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Advances in Anatomic Pathology:
doi: 10.1097/PAP.0b013e3181a9ad0b
Book Review

Comprehensive Cytopathology, 3rd Ed.

Renshaw, Andrew MD

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Department of Pathology, Baptist Hospital, Miami, FL

Comprehensive Cytopathology, 3rd Ed.


Title: Comprehensive Cytopathology, 3rd edition

Editors: Marluce Bibbo, MD and David C. Wilbur, MD

Publishers: Saunders/Elsevier

Year/City/ISBN: 2008/Philadelphia/ 978-1-4160-4208-2

Pages: 1120


This is a new edition of this important cytology textbook, and a must have for anyone who is serious about cytology. Unfortunately, like its previous editions this textbook elicits a mixed reaction from me. I used the original edition to study for the cytology boards, and at that time it was one of the best references available in cytology. I did not bother to buy the second edition because it was not significantly different from the first edition. With this third edition, Dr Bibbo has added a new editor, Dr Wilbur to oversee the chapters on gynecologic cytology. These chapters as a whole are excellent, and are substantially revised and updated from the previous editions. The information is well organized, and the topics discussed are relevant and include such timely issues as human papillomavirus (HPV) testing and automation. Overall the pictures are of the appropriate magnification and in sharp focus. I have no reservations about recommending these chapters to my colleagues and residents who are interested in the subject.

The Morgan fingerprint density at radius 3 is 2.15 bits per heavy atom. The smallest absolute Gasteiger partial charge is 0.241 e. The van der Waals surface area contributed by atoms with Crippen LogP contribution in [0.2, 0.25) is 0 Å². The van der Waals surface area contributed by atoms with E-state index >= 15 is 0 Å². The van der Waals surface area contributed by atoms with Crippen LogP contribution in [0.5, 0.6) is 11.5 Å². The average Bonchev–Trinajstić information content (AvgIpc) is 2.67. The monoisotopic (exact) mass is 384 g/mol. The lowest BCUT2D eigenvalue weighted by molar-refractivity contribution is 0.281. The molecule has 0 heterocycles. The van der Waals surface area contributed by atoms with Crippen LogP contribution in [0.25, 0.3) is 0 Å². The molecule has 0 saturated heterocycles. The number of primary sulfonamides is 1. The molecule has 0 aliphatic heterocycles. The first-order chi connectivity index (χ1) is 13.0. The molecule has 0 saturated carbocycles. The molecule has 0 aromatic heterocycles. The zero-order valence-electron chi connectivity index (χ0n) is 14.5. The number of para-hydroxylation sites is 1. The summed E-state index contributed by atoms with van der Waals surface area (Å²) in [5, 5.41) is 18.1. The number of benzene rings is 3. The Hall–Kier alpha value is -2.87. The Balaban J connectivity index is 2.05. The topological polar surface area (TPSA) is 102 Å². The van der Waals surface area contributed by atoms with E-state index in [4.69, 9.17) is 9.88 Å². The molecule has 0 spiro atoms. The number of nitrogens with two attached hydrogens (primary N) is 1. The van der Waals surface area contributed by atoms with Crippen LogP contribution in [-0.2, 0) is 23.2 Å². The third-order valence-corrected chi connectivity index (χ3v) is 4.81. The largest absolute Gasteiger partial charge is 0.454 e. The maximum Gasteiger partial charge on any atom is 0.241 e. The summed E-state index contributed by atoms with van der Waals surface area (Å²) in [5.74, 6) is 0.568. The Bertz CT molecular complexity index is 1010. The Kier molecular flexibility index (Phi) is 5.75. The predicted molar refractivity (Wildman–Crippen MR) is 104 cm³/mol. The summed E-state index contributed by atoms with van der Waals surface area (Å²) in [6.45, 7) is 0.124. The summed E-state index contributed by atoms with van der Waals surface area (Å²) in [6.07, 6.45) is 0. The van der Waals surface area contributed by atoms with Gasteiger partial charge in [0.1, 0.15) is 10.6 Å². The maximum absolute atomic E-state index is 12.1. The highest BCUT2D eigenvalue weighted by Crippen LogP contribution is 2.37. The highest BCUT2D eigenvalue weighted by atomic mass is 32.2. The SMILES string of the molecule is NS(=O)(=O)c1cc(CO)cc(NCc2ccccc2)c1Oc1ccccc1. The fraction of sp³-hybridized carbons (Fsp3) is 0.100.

The chapters on nongynecologic cytology are much more uneven. Many of these chapters are similar to the ones in the original edition. In some cases this is not a problem. For example, the chapter on fluids by Dr Naylor manages to remain the same yet feel as though the author has kept himself up to date with the current literature and successfully incorporated the new material into the chapter. Again the photographs are of the appropriate magnification and are in sharp focus. Unfortunately several other chapters are not as successful at seeming up to date as this one.

Having said this, the text remains a classic cytology textbook and a necessary reference for most cytologists. As the authors note, cytology is in a period of great transition. With the introduction of HPV testing, HPV vaccines, and automation, the field of gynecologic cytology screening may be approaching a peak in terms of accuracy and advances. However, many trends suggest that nongynecologic cytology has room for many more advances in the future. I look forward to the fourth edition of this textbook documenting these changes.

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Andrew Renshaw, MD

Department of Pathology, Baptist Hospital, Miami, FL

© 2009 Lippincott Williams & Wilkins, Inc.


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